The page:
Mother Pelican
A Journal of Solidarity and Sustainability

Vol. 13, No. 12, December 2017
Luis T. Gutiérrez, Editor
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Christmas, 4 BCE ~ Turning Point in Cultural Evolution


"The people who walked in darkness have seen a great light;
upon those who dwelt in the land of gloom a light has shone."
(Isaiah 9:1)

"And the Word became flesh and made his dwelling among us." (John 1:14)


Incarnation, Redemption, and Integral Ecology, by Luis T. Gutiérrez

Reflections and Chronicles From the End of Time: Discovery, by Carlos Cuellar Brown

Declaration of Workshop on Health of People, Health of Planet and Our Responsibility ~ Climate Change, Air Pollution and Health, by Pontifical Academy of Sciences

Policy Making in a Globalized World: Is Economic Growth the Appropriate Driver? An Example from Mesoamerica, by Andrea F. Schuman

World's Largest Oil Companies: Deep Trouble As Profits Vaporize While Debts Skyrocket, by Steve St. Angelo

Thinking from the Limits: Potentials and Pitfalls of an Eschatological Perspective, by Jörg Friedrichs

Ecocentrism: What It Means and What It Implies, by Joe Gray, Ian Whyte, Patrick Curry

The Seneca Paradox: If Mineral Depletion is a Problem, How is it That we Don't See its Effects?, by Ugo Bardi

Environmental Governance for the Anthropocene? Social-Ecological Systems, Resilience, and Collaborative Learning, by Fikret Berkes

What, Me Worry? Humans Are Blind to Imminent Environmental Collapse, by William Rees

Averting Ecocide: We Need a Human Survival Index, by Julian Cribb

The Blame Game, Testosterone and 2ºC, by W. Douglas Smith

Book Summary of Sustainability Principles and Practice, by Margaret Robertson

Human Population and the Global Environment, by Joseph Rowley

Universal Basic Income and the Duty to Work, by Aleksander Masternak

Book Summary of How Gender Shapes the World, by Alexandra Y. Aikhenvald

Consubstantial Complementarity of Man and Woman, by Luis T. Gutiérrez

Religious Patriarchy in the Judeo-Christian Tradition ~ Chronology and Translations, by Luis T. Gutiérrez


Advances in Sustainable Development

Directory of Sustainable Development Resources

Strategies for Solidarity and Sustainability

Best Practices for Solidarity and Sustainability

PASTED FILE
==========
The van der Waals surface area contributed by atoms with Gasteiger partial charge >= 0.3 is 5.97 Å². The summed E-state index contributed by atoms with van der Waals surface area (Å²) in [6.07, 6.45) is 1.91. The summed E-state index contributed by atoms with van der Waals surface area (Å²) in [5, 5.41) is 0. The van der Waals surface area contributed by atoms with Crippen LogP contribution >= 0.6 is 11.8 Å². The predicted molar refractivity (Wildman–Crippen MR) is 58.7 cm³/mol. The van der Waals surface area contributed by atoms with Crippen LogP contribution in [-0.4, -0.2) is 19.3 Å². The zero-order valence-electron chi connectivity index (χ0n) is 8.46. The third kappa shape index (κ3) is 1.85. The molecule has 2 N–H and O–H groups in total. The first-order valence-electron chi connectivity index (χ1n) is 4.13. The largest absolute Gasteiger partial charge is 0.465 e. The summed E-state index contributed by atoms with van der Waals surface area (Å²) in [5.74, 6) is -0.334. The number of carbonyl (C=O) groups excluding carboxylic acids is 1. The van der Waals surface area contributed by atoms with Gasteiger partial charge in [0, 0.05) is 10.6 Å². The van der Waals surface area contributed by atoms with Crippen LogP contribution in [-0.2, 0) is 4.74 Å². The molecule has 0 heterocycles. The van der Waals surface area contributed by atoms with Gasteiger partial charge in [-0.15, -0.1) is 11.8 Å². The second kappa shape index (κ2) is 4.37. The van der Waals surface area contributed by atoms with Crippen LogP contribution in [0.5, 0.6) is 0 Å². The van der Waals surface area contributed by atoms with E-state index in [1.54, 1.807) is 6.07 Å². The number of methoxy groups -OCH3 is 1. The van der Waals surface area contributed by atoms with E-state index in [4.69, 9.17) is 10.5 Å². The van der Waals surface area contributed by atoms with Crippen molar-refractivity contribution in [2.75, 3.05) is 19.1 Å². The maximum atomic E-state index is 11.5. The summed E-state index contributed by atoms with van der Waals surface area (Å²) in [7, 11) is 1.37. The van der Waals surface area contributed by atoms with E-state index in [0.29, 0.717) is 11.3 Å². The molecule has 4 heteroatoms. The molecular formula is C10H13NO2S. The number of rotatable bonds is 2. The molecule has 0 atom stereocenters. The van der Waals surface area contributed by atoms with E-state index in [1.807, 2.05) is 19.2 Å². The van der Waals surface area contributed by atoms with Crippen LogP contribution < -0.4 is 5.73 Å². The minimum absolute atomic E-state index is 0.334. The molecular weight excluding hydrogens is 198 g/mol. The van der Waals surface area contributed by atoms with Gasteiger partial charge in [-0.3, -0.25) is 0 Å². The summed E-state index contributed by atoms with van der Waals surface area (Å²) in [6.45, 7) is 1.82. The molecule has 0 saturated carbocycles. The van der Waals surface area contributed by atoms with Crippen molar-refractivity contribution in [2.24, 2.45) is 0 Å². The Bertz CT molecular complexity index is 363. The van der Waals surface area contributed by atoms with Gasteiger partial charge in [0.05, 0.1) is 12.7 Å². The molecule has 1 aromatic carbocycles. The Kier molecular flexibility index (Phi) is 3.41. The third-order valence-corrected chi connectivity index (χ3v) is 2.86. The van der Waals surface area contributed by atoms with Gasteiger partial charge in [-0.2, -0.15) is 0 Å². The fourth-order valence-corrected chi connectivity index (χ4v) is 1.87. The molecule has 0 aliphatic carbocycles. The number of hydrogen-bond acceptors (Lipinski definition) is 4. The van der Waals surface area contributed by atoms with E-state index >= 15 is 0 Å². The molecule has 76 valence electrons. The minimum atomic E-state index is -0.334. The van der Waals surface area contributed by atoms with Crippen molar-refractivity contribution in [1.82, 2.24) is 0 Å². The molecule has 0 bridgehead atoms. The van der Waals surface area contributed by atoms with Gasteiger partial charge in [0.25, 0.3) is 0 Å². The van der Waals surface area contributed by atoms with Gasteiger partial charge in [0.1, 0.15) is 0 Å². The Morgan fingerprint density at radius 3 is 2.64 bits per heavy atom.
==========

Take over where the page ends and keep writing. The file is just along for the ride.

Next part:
Fostering Gender Balance in Society

Fostering Gender Balance in Religion

Meditations on Man and Woman, Humanity and Nature


Incarnation, Redemption, and Integral Ecology

Luis T. Gutiérrez

The beautiful season of Advent, followed by the celebration of Christmas, is a good time to meditate on the connections between the incarnation, the redemption, and human ecology. In approximately 4 BCE, a baby was born in Bethlehem, born of a woman, born under the law in patriarchal Israel. Twenty centuries later, we need to rediscover the significance of that event in light of new realities: the planet being destroyed by the same patriarchal culture, albeit now exacerbated by the power of fossil fuels, population overshoot, and industrial waste.

"Amount to Anything" cartoon by David Hayward
See also the Christmas card set in Common Good Christians

In the social sphere, should the patriarchal addiction to money, pursuant to power and honors, still be the main driver of economic activity and political initiatives?

"In the Christian understanding of the world, the destiny of all creation is bound up with the mystery of Christ, present from the beginning: “All things have been created though him and for him” (Col 1:16). The prologue of the Gospel of John (1:1-18) reveals Christ’s creative work as the Divine Word (Logos). But then, unexpectedly, the prologue goes on to say that this same Word “became flesh” (Jn 1:14). One Person of the Trinity entered into the created cosmos, throwing in his lot with it, even to the cross. From the beginning of the world, but particularly through the incarnation, the mystery of Christ is at work in a hidden manner in the natural world as a whole, without thereby impinging on its autonomy." Laudato Si' #99

In the religious sphere, should the patriarchal priesthood of the Old Law, restricted to males, still be normative for the sacramental priesthood of the New Law?

All men and women share one and the same human nature, the same biblical flesh. For the redemption, and the sacramental economy, the masculinity of Jesus is as incidental as the color of his eyes. The sacramental priesthood of the New Law is ministerial, not patriarchal. The exclusively male priesthood conceals the divine feminine in the Incarnate Word. The presence of Mary in the Christian community is not a sacramentally suitable substitute for the presence of Christ in the priest when acting in persona Christi. For this reason, women should be ordained to the priesthood and the episcopate, for the glory of God and the good of souls.

It is dark now in our common home, but Christmas keeps happening, a turning point that keeps turning. Humanity keeps muddling through, and patriarchal resistance to change will morph into new initiatives of communion between men and women of good will.

"Mary, Mother of the Eucharist and Predecessor of the Apostles, pray for us."

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"I will honor Christmas in my heart,
and try to keep it all the year."

Charles Dickens (1812-1870)


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